I don't understand how I've survived the first one. The ONLY one. The ONLY ONE. THE ONLY ONE. (Breathe. Everything will be okay. Everything. will. be. okay).

Thursday, March 13, 2014

Hit and run rips off the scabs

This morning I happened to drive a different way to work. Getting off SR 500 at Andresen was backed up and I soon saw why. Police had cordoned off the intersection of Andresen and Fourth Plain and were allowing traffic through just north and south bound.
Closer, I saw all the numbered markers and paint markings on the road. I know from experience that when there is a crash, they typically don't do this if there is not some type of suspected criminal element involved. "Just an 'accident'" (even if it involves death) does not warrant this level of attention to detail.
Immediately, with my heart sinking into my stomach which then shriveled into a hard, tight, nauseous feeling knot, I thought, "oh, no, not another hit and run." I pulled into the McDonald's parking lot just to the south of the intersection to calm down. But instead, I just felt more sick because at the back of the lot was a big Suburban surrounded by police and police tape.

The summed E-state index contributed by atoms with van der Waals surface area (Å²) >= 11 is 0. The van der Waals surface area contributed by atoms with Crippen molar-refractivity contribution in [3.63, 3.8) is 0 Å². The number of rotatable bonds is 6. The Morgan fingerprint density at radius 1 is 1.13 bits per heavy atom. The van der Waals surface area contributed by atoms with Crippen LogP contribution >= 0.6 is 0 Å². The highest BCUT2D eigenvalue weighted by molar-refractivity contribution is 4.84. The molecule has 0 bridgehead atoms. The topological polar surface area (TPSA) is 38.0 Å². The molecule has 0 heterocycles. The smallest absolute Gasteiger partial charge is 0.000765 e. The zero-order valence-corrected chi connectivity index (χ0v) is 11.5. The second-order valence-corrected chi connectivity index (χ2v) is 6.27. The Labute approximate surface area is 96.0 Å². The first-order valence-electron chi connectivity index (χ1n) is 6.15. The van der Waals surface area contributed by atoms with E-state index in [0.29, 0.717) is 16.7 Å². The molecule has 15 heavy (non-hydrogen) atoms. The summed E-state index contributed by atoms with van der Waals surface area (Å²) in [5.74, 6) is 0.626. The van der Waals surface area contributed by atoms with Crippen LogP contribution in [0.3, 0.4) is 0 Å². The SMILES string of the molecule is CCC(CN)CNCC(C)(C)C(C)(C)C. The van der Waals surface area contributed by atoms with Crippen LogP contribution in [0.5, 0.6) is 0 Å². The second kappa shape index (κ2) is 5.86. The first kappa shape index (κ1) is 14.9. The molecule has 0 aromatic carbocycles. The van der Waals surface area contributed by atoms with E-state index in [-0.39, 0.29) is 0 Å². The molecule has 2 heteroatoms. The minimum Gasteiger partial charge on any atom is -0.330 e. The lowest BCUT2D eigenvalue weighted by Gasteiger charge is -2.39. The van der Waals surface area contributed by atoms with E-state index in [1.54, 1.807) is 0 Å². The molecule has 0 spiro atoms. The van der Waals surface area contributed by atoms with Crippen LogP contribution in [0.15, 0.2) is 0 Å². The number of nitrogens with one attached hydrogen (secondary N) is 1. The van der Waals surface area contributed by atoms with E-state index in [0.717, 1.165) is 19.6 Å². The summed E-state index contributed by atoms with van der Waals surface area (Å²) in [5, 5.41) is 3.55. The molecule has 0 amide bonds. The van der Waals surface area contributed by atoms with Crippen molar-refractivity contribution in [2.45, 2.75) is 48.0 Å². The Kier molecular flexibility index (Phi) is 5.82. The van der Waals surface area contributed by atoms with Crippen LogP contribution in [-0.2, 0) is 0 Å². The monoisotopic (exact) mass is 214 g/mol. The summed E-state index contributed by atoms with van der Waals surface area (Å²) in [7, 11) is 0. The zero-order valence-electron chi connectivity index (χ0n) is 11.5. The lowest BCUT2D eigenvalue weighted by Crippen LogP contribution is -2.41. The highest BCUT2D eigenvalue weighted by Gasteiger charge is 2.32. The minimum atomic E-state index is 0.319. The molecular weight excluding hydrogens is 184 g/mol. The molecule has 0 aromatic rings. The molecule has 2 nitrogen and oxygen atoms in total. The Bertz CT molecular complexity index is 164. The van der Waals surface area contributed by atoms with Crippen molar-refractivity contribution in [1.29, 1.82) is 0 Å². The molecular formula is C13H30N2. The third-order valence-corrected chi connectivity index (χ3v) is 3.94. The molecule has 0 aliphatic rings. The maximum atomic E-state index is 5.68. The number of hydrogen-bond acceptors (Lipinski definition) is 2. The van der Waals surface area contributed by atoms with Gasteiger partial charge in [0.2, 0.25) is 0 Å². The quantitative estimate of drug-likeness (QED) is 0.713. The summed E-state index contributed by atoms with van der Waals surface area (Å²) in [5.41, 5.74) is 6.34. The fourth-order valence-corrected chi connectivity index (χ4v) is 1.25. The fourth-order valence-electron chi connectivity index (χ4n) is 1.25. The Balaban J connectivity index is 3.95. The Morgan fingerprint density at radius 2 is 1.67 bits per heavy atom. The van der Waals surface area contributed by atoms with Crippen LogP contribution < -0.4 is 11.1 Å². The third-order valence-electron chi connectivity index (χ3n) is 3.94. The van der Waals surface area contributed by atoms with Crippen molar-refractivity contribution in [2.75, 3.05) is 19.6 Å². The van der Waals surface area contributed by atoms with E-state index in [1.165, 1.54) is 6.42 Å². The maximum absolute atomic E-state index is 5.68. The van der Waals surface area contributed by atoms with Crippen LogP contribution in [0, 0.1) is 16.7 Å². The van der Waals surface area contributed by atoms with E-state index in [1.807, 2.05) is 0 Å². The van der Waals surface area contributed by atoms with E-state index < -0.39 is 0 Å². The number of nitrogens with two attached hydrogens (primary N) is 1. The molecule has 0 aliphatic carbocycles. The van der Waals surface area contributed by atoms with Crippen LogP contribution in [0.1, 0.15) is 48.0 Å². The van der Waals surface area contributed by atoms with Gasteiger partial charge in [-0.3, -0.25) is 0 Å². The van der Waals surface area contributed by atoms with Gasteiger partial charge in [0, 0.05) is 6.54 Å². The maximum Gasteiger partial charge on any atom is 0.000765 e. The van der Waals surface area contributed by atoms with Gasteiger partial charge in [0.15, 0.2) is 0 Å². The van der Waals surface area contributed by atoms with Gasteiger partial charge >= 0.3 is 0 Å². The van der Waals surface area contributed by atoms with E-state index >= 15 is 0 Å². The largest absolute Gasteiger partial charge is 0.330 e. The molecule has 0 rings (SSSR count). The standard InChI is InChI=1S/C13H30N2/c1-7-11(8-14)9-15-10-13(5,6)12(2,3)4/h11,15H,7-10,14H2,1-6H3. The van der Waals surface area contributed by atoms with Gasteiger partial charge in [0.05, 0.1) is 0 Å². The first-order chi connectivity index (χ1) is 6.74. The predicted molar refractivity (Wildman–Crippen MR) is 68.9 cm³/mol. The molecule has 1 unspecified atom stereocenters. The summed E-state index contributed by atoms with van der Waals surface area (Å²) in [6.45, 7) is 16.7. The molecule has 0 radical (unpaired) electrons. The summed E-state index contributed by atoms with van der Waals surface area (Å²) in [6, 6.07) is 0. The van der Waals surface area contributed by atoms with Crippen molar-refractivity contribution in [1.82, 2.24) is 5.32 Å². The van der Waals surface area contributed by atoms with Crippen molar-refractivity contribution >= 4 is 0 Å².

A man in the parking lot told me there had been a hit and run. Another hit and run...which of course is what I expected to hear. And the white Suburban was the suspected vehicle involved.

It is hard to explain how hearing of more tragedy, and especially with witnessing some of the aftermath, can bring all of the devastating feelings up again front and center. Grief, rage, despair, helplessness. Rage. Helplessness. Helplessness. Hopelessness. Wanting to cry and wail and scream and break things. Wanting to sink to the ground in a puddle of tears. Feelings are weird, how they can make you feel like collapsing and raging at the same time.

But I am not only the mother of a young man taken out way ahead of his time, I am an activist. I am an active activist who is outraged and sickened by the continuing devastation on our roads and especially by the morally-corrupt people who can leave another human being dead and/or dying on the road alone.